The Tax Efficient Way To Plan Your Move To France

Financeby Ariana Smith18 December 2021

Tax Efficient

Everyone that visits France for a holiday, dreams of moving to the country sometime in the near future. Why wouldn’t they? The country is full of excellent and quaint countrysides, glittering beaches, and engrossed in cultural and historical legacy.

No matter how old you are, or what kind of income you are generating, France has become a safe abode for millions looking at a better way and standard of life. If you are moving to France, one of the most important things you should pay attention to is the French tax structure.

Depending on who you are, how much you earn, where you generate your income from, and which is your place of residence- all this and more can affect the kind of taxes you end up paying. In this article, we speak with leading experts from myfrenchtaxes.com.

We request them to help us come up with an informative piece of content that can help our readers plan a serious move to France in the most tax-efficient manner. If you or someone you know is looking to relocate to France, this article might be something that should interest you.

The French Taxation Structure: What do you need to know?

The French Taxation Structure: What do you need to know?

The first thing you need to find out before moving to France is where exactly are you liable to pay taxes? It is going to be the home country, or is it is going to be France?

Let us try to understand this by offering a bit of clarity.

France works on a system of residency taxation. This means that the moment you decide to become a resident in France, you start paying taxes. This is also dictated by the time spent, which is 183 days, consequently, or in one calendar year (Jan 1st to Dec 31st).

You also need to understand that you are entitled to pay taxes and establish your residency even if your spouse is a resident. Additionally, if you already have a permanent dwelling home in France, you will be required to pay taxes to the country.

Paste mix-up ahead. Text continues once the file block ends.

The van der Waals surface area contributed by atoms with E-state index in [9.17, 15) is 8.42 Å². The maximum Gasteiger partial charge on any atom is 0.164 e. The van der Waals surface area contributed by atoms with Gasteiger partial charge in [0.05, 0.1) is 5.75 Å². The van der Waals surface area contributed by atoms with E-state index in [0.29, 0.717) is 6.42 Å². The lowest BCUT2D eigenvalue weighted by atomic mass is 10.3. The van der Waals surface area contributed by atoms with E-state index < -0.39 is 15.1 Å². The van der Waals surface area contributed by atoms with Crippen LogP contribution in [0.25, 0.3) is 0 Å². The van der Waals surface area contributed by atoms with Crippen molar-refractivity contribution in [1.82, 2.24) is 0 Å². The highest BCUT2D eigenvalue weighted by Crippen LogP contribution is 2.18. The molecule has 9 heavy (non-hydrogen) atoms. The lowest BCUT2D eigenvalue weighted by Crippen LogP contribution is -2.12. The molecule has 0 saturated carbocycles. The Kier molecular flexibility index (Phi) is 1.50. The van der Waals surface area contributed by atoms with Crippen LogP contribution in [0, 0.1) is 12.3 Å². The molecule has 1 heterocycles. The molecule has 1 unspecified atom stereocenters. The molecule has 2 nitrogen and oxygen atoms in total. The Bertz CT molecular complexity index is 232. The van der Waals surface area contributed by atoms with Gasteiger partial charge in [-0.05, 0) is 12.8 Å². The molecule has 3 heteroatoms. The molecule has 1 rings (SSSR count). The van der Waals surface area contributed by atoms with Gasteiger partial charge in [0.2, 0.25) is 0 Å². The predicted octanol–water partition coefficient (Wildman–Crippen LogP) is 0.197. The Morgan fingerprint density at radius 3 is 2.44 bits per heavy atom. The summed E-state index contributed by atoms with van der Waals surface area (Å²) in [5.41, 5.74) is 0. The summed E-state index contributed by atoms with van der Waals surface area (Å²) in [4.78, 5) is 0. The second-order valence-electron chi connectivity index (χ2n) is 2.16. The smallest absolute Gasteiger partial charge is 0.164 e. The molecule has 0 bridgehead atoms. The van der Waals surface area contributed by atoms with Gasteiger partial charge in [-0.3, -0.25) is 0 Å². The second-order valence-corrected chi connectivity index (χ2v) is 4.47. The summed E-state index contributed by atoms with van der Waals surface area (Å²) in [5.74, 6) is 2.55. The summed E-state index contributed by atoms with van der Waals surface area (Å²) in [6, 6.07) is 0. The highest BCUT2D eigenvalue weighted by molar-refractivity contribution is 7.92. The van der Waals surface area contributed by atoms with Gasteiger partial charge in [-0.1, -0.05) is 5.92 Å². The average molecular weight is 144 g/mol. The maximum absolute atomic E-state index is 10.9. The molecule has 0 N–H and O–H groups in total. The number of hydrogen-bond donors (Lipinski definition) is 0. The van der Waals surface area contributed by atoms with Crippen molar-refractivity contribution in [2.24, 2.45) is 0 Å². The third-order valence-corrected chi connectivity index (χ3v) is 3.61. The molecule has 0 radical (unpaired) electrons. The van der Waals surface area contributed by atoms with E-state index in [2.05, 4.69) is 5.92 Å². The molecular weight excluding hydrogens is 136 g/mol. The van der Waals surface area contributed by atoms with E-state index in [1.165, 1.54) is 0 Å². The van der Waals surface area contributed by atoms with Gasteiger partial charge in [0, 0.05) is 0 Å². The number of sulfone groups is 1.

Different taxation structures exist in France. Let us try to look at and examine them in greater detail-

  1. If you have an annual income between 10,084 Euros and 158,121 Euros, you will be charged income tax at a rate of 11%.
  2. If your annual income exceeds 158,122 Euros, you will have to pay an income tax rate to the tune of 45%.
  3. Additionally, if you are a high net worth individual with annual earnings of more than 250,000 to 500,000 Euros, you will be taxed 3% and 4% respectively.
  4. Benefits on Investments are capped off at 30% and include both the brackets of income taxes as well as social changes.

Understanding Wealth and Succession Taxes in France

Understanding Wealth and Succession Taxes in France

Understanding the French taxation structure is not easy. In fact, it is quite complicated. If you are a wealthy individual, you will have to also start paying attention to annual wealth taxes.

For example, you should be aware that recently, French President Emmanuel Macron has allowed for benefits and concessions to super high net worth individuals.

Earlier, wealth tax applied to the entire income a single household generated. However, post the change, it now stands exclusively in relation to real estate.

If you have property ownership in France which exceeds 1.3 Million Euros, you will be accorded a benefit of not paying wealth tax on the first 800,000 Euros. This means that you will be paying taxes on the differing amount.

French succession taxes, estate planning laws, and inheritance regulations are complex. Tax rates when it comes to successions are very high. How high- think 60% in some situations.

France has a succession policy where the children are considered as forced heirs. This means that properties do not automatically pass in-toto to the spouses. This can result in nearly 75% of your assets being passed on to your heirs whether you like it or not.

The Bottom Line

If you have expert advice and counsel, you do not need to be worried about having run-ins with the French taxation authorities. For someone that is looking to move to France, you need to get help from trained and seasoned professionals that can help you with everything from calculating to filing taxes. If you would like us to assist you in any which way, please let us know in the comments below.

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Ariana Smith

Ariana Smith is a freelancer content writer and enthusiastic blogger. She is a regular contributor at The Daily Notes.

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